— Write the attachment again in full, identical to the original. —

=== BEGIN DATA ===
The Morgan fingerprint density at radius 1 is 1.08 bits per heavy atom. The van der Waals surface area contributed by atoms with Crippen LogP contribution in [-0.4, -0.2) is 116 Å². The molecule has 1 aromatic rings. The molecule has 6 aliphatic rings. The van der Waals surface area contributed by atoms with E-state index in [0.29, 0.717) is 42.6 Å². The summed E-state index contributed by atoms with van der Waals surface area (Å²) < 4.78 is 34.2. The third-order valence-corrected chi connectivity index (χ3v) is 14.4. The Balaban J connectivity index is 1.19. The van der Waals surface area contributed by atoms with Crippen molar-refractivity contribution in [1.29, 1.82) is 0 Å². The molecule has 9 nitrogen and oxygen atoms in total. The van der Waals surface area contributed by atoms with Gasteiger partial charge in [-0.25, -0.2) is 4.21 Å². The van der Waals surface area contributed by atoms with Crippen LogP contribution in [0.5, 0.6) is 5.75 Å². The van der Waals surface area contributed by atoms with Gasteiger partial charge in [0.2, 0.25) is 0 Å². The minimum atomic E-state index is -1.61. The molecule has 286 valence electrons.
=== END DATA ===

The Morgan fingerprint density at radius 1 is 1.08 bits per heavy atom. The van der Waals surface area contributed by atoms with Crippen LogP contribution in [-0.4, -0.2) is 116 Å². The molecule has 1 aromatic rings. The molecule has 6 aliphatic rings. The van der Waals surface area contributed by atoms with E-state index in [0.29, 0.717) is 42.6 Å². The summed E-state index contributed by atoms with van der Waals surface area (Å²) < 4.78 is 34.2. The third-order valence-corrected chi connectivity index (χ3v) is 14.4. The Balaban J connectivity index is 1.19. The van der Waals surface area contributed by atoms with Crippen molar-refractivity contribution in [1.29, 1.82) is 0 Å². The molecule has 9 nitrogen and oxygen atoms in total. The van der Waals surface area contributed by atoms with Gasteiger partial charge in [-0.25, -0.2) is 4.21 Å². The van der Waals surface area contributed by atoms with Crippen LogP contribution in [0.5, 0.6) is 5.75 Å². The van der Waals surface area contributed by atoms with Gasteiger partial charge in [0.2, 0.25) is 0 Å². The minimum atomic E-state index is -1.61. The molecule has 286 valence electrons.